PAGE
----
ZURICH (Reuters) - Swiss drugmaker Novartis said the latest findings from a study on its newest therapy for two kinds of blood cancer track earlier results, bolstering its confidence in a 2017 U.S. regulatory submission.
Novartis is testing CTL019, its investigational chimeric antigen receptor T cell therapy, or CART, on 15 adult patients with the most-common non-Hodgkins lymphoma, called diffuse large B-cell lymphoma (DLBCL), and 11 follicular lymphoma patients.
The ongoing Phase II study is on patients with advanced disease, who have not responded to standard treatment.
According to findings, overall response rates, or those who saw some reduction in cancer, at three months were 47 percent in DLBCL patients, and 73 percent in follicular lymphoma, Novartis said on Sunday at the American Society of Hematology conference in Orlando.
Earlier findings, from just half the patient count, were similar, said Usman Azam, Novartis’ global head of cell & gene therapies.
Novartis said the findings keep CTL019 on track for 2017 regulatory submission with the U.S. Food and Drug Administration as it seeks to find new ways of fighting DLBCL, which has an estimated 25,000 new U.S. cases and 10,000 deaths each year.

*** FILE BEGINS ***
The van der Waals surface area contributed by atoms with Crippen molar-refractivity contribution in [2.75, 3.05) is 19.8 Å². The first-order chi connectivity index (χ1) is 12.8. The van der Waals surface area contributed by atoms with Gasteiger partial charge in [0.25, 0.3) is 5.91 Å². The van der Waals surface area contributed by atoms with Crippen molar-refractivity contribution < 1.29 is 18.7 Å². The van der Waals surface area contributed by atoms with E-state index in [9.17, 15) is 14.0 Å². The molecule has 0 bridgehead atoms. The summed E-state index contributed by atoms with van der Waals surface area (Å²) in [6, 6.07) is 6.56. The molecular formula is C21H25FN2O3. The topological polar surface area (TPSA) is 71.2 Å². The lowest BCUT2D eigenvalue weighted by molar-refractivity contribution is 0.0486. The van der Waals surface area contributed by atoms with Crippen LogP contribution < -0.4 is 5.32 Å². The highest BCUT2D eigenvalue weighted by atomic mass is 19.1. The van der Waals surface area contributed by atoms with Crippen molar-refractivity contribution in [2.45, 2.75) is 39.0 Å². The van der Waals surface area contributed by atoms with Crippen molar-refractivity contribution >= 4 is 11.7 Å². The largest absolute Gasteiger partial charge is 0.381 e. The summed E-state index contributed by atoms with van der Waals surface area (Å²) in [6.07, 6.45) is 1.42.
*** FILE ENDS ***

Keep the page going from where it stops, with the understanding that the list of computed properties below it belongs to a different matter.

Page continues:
“We remain consistent again with the data set,” Azam said. “It’s an attractive population, it’s a population that continues to have a huge unmet need, it’s a cornerstone of our investments.”
Four patients developed an inflammatory, often flu-like response common when cancer cells are killed; two developed neurologic toxicity, Novartis said.
CART therapies rely on extracting immune system T cells from a patient. Then, their DNA is re-engineered to help them spot and kill cancer cells. Finally, they are re-infused into the same patient.
The eventual aim is a one-time treatment; if it works, signs of the cancer are eliminated and treatment can end.
With CTL019, also being studied by Novartis on children with advanced leukemia, the Basel-based drug giant has joined smaller rivals including Juno Therapeutics and Kite Pharma seeking to launch new, more-effective — and likely very expensive — treatments for blood cancers.
Analysts expect CART therapies to command prices up to $450,000 when they hit the market by 2017. Novartis acknowledged costs will be high, but declined to give dimensions.
“With any disruptive innovation that comes, initially, cost of goods is very challenging,” Azam said. “As time goes on, and more patients are treated, we will simplify that cost base.”
Reporting by John Miller, editing by David Evans